If there was a disease that killed three times more people than malaria, nearly all of them in developing countries, and yet a cure was readily available, don’t you think the aid agencies would be falling over themselves to do something? So why is road traffic in some different category? Kudos to the Economist for regularly drawing attention to the issue of road safety in developing countries. Some extracts from its latest overview.
‘Globally, road accidents kill more people every year than malaria or HIV/AIDS. Spencer James and other researchers at the Institute for Health Metrics and Evaluation (IHME) in America put the death toll in 2017 at 1.24m. According to IHME, the overall number of deaths has been more or less static since the turn of the century. But that disguises a lot of movement up and down in individual countries.
In many poor countries, especially African ones, road accidents are killing more people (see chart). Those countries have swelling, young populations, a fast-growing fleet of cars and motorbikes, and a limited supply of trauma surgeons. It is impossible to know for sure because official statistics are so inadequate, but deaths are thought to have risen by 40% since 1990 in countries that the World Bank defines as low-income, such as Afghanistan. In many rich countries, by contrast, roads that were pretty safe are becoming even safer. In Estonia and Ireland, the number of deaths has fallen by about two-thirds since the late 1990s.
The most important and intriguing changes are taking place in middle-income countries, such as Thailand. These contain most of the world’s people and have some of the most dangerous roads. They also tend to be close to an inflection point. In China and South Africa deaths have been falling since about 2000, according to IHME—though crashes still claim about a quarter of a million Chinese lives each year. In India deaths peaked in 2012. It is possible that the Philippines reached a peak four years ago. In Kenya and Nigeria deaths are still rising.
Rob McInerney, head of the International Road Assessment Programme, a charity, says that countries tend to go through three phases. They begin with poor, slow roads. As they grow wealthier, they pave the roads. Traffic moves faster, which pushes up the death rate (from Australia to Zambia, the physical law is the same: to calculate an object’s kinetic energy, you multiply half its mass by the square of its speed). In the third phase, countries act to make their roads safer. The trick is to reach the third stage sooner, by focusing earlier and more closely on fatal accidents.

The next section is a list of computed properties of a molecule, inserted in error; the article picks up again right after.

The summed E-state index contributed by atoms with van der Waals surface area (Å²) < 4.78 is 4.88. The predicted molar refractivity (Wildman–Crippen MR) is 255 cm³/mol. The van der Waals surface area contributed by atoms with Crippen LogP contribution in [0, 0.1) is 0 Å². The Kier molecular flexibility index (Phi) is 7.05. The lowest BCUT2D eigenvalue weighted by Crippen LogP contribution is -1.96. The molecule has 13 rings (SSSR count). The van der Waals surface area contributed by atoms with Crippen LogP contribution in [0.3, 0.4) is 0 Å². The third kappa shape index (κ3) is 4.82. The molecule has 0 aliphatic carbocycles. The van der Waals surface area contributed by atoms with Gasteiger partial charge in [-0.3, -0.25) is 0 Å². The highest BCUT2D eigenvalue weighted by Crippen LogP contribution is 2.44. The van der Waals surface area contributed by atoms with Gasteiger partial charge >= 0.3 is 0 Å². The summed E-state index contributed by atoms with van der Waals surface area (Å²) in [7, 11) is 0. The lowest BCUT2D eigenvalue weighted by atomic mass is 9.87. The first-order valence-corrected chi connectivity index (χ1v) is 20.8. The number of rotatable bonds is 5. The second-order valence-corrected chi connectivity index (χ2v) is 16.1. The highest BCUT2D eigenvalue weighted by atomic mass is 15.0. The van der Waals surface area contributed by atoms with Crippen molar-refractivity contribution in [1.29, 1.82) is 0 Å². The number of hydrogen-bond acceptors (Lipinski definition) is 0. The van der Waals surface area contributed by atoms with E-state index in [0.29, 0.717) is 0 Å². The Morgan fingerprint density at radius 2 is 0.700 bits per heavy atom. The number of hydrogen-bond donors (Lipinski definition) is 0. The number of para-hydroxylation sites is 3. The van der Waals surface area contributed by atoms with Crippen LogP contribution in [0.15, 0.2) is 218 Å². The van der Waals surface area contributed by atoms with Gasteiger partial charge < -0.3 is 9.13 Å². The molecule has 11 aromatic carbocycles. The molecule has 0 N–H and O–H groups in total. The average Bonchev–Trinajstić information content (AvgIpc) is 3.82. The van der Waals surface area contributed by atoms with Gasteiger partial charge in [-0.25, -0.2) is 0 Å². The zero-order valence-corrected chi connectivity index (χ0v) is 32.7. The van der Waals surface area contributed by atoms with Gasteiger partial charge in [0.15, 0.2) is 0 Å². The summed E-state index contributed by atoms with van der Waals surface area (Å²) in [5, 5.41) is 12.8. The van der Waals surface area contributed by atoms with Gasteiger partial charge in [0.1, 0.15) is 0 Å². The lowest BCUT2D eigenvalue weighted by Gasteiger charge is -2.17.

How to do that? The answer is probably not education and training, says Soames Job of the World Bank. Some studies suggest that training drivers makes them more dangerous; perhaps they become cockier. Besides, routinely wearing helmets and seat-belts, obeying speed limits and avoiding drink-driving—all things that save lives—are not advanced skills. They are practices which people know they should follow but often don’t. Dangerous driving is not a fixed cultural trait, as some imagine. People respond to incentives, such as traffic laws that are actually enforced.
Countries can make their roads safer even if they are unable or unwilling to make drivers behave better. Many poor and middle-income countries have built concrete medians, especially in and around cities. These prevent head-on crashes—generally the most lethal kind—and give pedestrians a small safe zone halfway across a road. Development banks and groups such as the Millennium Challenge Corporation now insist that the roads they pay for are built to high safety standards.
Roundabouts, chicanes and road humps all reduce speeds and save lives. One study, by academics at the University of KwaZulu-Natal in South Africa, found that the number of pedestrian injuries in two districts of Durban fell from 659 in the two years before speed bumps were built to 519 in the two years after. The number of deaths fell more sharply, from 24 to eight. Mr McInerney points out that fast four-lane roads are still being built through villages in many countries. But in Peru and elsewhere, local people have responded by building illegal speed bumps.’
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